Sony leaders benefit from extra golf

Updated: January 14, 2007, 9:02 PM ET
By Jason Sobel | ESPN.com

HONOLULU -- This just in from the Department of Duh: The best way to prepare for a PGA Tour event is ... drum roll, please ... by competing in a PGA Tour event the previous week.

It's not rocket science. The notion that playing tournament golf begets better results than, say, banging away at golf balls on the driving range is a pretty rudimentary premise. But it's one that was proven once again on Thursday, as the top four players after the Sony Open's first round were each part of the limited field that competed in last week's season-opening Mercedes-Benz Championship.

Luke Donald is the solo leader, firing a 7-under 63, trailed by K.J. Choi (64), Jim Furyk (65) and Will MacKenzie (65) in what must seem like benign conditions following a ferocious, wind-blown week at Kapalua's Plantation Course.

Luke Donald
Eric Risberg/AP PhotoDonald made nine birdies and two bogeys in shooting 63 on Thursday.
"I was playing reasonably solidly last week and it was nice to come here and not get pounded by the wind quite as much," said Donald, who finished seventh last week. "I played very nicely today and, more importantly, holed the putts for birdie when I needed to, which is kind of the difference between today and last week."

In all, there are 31 players who made the 34-minute flight from Maui to Oahu. Of those, 17 finished the day at par or below, with no one worse than D.J. Trahan's 4-over 74. The day's scoring average for those playing their second straight event was under par at 69.58, while the remaining 113 players were exactly one full stroke worse at 70.58.

Of course, another way to look at this is that last week's winners-only event featured the best of the best. Meanwhile, some of those still shaking the cobwebs out at the Sony include first-time rookies, qualifiers and a certain 17-year-old sponsor's exemption -- not to mention those with permanent cobwebs, who never quite find their game -- each of whom might raise the mean overall score.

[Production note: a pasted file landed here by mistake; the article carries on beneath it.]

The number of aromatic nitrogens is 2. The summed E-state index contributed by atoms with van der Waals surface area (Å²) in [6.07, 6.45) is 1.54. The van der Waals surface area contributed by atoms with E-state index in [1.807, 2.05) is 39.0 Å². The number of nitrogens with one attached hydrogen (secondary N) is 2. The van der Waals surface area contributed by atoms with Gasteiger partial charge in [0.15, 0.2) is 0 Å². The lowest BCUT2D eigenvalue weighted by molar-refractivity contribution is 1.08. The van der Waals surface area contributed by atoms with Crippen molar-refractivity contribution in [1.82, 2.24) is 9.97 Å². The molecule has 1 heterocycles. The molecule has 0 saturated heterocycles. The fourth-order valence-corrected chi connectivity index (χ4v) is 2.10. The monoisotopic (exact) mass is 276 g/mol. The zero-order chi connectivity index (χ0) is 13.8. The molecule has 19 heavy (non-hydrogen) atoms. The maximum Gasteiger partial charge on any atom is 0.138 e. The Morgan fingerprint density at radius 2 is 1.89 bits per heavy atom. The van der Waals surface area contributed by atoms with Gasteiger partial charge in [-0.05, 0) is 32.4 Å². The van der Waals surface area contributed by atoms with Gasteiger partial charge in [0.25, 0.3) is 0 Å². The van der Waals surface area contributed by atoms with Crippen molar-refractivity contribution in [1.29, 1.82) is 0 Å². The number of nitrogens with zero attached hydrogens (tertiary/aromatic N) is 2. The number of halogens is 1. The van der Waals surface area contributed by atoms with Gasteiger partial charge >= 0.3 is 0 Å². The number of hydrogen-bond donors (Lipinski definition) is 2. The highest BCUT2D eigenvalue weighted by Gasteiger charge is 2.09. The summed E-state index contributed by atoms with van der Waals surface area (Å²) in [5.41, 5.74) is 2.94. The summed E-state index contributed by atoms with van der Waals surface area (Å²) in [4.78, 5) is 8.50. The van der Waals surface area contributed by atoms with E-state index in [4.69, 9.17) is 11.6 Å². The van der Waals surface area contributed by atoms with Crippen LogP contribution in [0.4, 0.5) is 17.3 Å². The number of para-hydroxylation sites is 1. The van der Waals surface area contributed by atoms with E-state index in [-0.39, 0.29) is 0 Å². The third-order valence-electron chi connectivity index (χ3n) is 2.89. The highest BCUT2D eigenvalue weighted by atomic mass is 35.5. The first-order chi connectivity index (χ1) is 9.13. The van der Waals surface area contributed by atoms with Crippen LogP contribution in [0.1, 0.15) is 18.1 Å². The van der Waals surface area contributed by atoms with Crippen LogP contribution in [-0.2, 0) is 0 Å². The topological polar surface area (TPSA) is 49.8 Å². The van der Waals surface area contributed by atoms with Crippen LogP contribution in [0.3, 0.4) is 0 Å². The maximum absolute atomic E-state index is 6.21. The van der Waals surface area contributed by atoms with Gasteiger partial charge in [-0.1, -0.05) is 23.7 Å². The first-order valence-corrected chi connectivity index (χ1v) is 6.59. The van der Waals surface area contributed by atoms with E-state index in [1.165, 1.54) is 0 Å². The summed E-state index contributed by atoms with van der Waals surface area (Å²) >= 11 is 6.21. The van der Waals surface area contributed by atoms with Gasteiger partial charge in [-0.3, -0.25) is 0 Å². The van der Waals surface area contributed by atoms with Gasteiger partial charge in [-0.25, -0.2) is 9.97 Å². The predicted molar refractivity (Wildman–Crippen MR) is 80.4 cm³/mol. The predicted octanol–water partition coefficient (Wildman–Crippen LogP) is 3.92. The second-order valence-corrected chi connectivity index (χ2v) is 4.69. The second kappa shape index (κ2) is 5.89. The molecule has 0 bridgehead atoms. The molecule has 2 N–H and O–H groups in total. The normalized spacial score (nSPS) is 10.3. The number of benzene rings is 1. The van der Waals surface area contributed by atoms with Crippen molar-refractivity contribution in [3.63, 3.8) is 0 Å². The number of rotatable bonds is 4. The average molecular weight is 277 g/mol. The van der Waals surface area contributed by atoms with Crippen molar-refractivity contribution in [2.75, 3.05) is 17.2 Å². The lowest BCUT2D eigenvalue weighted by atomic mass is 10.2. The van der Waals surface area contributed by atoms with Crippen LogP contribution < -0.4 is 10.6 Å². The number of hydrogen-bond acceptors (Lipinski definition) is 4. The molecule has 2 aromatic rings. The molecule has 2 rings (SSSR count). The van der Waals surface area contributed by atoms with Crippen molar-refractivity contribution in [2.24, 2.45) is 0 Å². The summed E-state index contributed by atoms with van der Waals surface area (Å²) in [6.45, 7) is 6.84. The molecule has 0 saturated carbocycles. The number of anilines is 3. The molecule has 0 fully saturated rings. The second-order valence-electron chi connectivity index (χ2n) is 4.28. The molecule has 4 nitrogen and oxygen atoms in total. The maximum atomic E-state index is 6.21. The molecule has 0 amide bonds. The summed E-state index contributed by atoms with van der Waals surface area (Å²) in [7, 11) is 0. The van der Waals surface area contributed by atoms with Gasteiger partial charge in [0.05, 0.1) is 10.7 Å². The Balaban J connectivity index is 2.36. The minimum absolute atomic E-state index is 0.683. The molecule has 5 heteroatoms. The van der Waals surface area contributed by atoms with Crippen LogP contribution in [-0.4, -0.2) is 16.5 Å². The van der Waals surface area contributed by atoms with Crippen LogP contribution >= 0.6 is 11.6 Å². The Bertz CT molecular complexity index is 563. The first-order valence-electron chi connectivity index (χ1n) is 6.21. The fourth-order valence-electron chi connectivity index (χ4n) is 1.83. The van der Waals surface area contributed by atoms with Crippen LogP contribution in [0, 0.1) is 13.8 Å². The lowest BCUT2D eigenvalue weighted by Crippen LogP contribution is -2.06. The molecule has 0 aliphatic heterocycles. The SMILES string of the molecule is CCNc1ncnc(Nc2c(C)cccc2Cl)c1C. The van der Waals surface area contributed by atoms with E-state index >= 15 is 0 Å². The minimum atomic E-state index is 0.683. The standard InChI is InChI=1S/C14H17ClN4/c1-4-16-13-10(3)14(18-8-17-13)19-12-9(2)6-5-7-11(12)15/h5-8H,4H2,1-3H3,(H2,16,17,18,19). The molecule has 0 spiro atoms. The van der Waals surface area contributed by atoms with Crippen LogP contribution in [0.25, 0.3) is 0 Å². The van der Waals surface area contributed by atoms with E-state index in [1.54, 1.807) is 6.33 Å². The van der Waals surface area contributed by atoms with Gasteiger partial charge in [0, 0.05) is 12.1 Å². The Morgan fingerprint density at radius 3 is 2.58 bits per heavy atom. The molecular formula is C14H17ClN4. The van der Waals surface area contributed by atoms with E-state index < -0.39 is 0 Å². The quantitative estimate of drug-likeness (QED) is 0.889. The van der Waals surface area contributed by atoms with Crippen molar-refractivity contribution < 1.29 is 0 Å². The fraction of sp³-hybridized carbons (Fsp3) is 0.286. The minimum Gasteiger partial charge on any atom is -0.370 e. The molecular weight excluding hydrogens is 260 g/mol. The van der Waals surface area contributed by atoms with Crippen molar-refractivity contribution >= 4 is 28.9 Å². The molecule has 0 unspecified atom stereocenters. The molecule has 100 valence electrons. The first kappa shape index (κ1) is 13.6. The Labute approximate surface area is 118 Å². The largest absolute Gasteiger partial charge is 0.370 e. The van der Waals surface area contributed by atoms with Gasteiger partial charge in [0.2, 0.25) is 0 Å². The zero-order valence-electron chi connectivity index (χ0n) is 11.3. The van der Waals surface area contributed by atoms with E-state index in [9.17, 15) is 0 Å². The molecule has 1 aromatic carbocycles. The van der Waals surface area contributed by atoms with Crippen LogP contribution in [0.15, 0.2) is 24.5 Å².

"It's nice to have some rounds under you," said Furyk, who was 18th at Kapalua. "[Without playing,] you get rusty. I think it depends on how much time you've taken off, too. ... Guys will take eight, nine weeks and just put them away and come back out here. Yeah, you're going to be rusty after some time off."

Being rusty hasn't been a problem for MacKenzie, who once went 10 years without touching a golf club, while pursuing professional snowboarding and kayaking careers. After a T-4 result at the Mercedes-Benz, during which he became a media darling and fan favorite, Willie Mac is on the verge of becoming considered a kama'aina. (That's a "local," for those who don't speak Hawaiian.)

The surfer boy continues to be the season's surprise story so far. After making six birdies in his opening round at Waialae, MacKenzie regaled reporters of what he's been up to since we last saw him on Sunday. Those ensuing days included some surfing at Diamond Head, a toothache caused by a sinus infection and even a little work on the range. Very little.

"On Tuesday afternoon, I practiced for, like, 27 minutes," MacKenzie said. "I was, like, 'Oh, I've played a lot of golf lately,' so I went surfing for a little while."

OK, so perhaps extra golf isn't the best thing for everyone after all.

Jason Sobel is ESPN.com's golf editor. He can be reached at Jason.Sobel@espn3.com

Jason Sobel | email

Golf Editor, ESPN.com
Jason Sobel, who joined ESPN in 1997, earned four Sports Emmy awards as a member of ESPN's Studio Production department. He became ESPN.com's golf editor in July 2004.

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